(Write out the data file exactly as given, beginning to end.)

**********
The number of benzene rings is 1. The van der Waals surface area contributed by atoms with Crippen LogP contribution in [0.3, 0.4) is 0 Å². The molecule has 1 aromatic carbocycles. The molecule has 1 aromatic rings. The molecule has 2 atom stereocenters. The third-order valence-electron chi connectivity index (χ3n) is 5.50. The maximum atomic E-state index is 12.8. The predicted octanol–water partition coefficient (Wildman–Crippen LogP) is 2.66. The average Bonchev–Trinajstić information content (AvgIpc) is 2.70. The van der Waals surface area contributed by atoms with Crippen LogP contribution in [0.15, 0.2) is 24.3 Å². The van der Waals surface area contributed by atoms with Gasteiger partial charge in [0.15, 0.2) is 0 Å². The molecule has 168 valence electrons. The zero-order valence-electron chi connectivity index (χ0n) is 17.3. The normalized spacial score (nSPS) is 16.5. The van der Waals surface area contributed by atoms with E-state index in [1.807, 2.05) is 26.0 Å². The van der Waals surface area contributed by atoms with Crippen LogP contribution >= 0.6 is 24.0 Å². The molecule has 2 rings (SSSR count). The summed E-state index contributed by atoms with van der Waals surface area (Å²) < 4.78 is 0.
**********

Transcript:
The number of benzene rings is 1. The van der Waals surface area contributed by atoms with Crippen LogP contribution in [0.3, 0.4) is 0 Å². The molecule has 1 aromatic carbocycles. The molecule has 1 aromatic rings. The molecule has 2 atom stereocenters. The third-order valence-electron chi connectivity index (χ3n) is 5.50. The maximum atomic E-state index is 12.8. The predicted octanol–water partition coefficient (Wildman–Crippen LogP) is 2.66. The average Bonchev–Trinajstić information content (AvgIpc) is 2.70. The van der Waals surface area contributed by atoms with Crippen LogP contribution in [0.15, 0.2) is 24.3 Å². The van der Waals surface area contributed by atoms with Gasteiger partial charge in [0.15, 0.2) is 0 Å². The molecule has 168 valence electrons. The zero-order valence-electron chi connectivity index (χ0n) is 17.3. The normalized spacial score (nSPS) is 16.5. The van der Waals surface area contributed by atoms with E-state index in [1.807, 2.05) is 26.0 Å². The van der Waals surface area contributed by atoms with Crippen LogP contribution >= 0.6 is 24.0 Å². The molecule has 2 rings (SSSR count). The summed E-state index contributed by atoms with van der Waals surface area (Å²) < 4.78 is 0.